SAN FRANCISCO (KPIX 5) — A few months ago, Dr. Ian Crozier was in Sierra Leone, working with the World Health Organization, in the fight against Ebola. He never dreamed the virus would nearly kill him.
“I feel very, very grateful to be here, literally,” Crozier said.READ MORE: Prosecution, Defense Both Rest in Elizabeth Holmes Fraud Trial
While treating patients in early September, Crozier developed a fever. A blood test revealed he had the Ebola virus. The infectious disease specialist was quickly airlifted to Emory University Medical Center in Atlanta, where his condition rapidly deteriorated.
“From the time I walked into Emory’s doors, to waking up, I have absolutely no memory of those events,” Crozier said.
Crozier spent 40 days, near death, in an isolation ward.
“I developed delirium. I had respiratory failure and had to be put on a ventilator. My kidneys failed and I needed dialysis,” Crozier said.
Crozier received experimental treatment, a blood plasma transfusion and around-the-clock care.
“He would not have lived if he remained in West Africa,” said Warner Greene, MD, PhD of the Accordia Global Health & Gladstone Institute.READ MORE: 2 Men Suspected Of Setting Massive Caldor Fire Under Arrest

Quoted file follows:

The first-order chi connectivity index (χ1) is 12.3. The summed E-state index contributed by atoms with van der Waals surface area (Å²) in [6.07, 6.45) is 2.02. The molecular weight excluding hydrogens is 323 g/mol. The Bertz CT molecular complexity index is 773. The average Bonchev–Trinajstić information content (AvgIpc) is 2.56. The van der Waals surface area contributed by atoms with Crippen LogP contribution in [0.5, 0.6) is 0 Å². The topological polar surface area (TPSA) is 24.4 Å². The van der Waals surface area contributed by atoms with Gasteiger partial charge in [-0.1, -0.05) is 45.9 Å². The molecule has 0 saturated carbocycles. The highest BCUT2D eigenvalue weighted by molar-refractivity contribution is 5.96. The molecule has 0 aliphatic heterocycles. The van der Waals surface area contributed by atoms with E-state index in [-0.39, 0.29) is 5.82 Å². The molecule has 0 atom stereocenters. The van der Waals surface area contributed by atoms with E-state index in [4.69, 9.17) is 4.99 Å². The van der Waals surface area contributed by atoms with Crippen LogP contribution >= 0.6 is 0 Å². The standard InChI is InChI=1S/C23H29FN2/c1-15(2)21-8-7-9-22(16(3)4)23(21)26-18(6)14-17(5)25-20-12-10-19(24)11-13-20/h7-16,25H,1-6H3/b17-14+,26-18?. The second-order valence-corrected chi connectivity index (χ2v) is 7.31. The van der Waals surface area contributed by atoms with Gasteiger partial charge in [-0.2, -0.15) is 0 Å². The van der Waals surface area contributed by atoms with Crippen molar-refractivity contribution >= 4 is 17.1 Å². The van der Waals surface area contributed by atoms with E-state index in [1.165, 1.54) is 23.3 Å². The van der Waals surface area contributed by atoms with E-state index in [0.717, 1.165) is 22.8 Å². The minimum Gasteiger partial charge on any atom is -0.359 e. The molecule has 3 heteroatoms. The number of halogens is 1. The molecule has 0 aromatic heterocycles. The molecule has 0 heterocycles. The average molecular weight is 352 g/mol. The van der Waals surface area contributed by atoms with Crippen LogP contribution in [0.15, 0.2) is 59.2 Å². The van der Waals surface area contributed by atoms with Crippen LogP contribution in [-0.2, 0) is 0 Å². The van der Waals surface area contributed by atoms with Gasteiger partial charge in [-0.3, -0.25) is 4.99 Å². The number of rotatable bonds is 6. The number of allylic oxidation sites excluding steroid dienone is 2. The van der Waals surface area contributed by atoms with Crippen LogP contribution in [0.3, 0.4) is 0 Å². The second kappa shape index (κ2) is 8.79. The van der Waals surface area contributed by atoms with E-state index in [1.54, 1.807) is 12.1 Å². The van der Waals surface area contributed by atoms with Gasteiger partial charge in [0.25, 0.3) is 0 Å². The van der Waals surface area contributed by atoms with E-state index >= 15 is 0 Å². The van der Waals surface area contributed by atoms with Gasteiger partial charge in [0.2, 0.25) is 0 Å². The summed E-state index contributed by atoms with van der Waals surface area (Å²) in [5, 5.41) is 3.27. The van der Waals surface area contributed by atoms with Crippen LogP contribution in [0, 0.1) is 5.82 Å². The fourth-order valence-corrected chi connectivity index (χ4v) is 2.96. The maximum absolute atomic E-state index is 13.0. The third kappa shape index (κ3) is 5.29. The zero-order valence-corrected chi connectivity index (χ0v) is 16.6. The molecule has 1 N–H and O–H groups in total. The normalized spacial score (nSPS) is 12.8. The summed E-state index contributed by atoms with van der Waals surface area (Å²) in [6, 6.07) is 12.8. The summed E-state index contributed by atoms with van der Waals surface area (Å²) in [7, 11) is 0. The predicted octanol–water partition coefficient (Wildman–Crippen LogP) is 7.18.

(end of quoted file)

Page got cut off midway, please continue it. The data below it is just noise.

“This is a villain of a virus,” Crozier said.
On Tuesday Crozier shared his story of survival at a roundtable at UCSF Medical Center, and in front of students and staff.
His message: “There’s a great deal left to be done lest we get complacent about this epidemic.”
The current Ebola outbreak began a year ago in West Africa, killing more than 6,000 individuals. Those sharing the panel with Crozier urge not to fear but fight.
Crozier found out just how sick he was by reading his own medical chart, which had 160 pages documenting the extraordinary care he got at Emory.
He is recuperating at his parents home in Arizona.
The doctor has lost 30 pounds, and has some ongoing medical issues related to his infection, including memory problems as well as some strange scars on his retina.MORE NEWS: Instagram Head Faces Sharp Questions From Senators Amid Anger Over Possible Harm To Young Users
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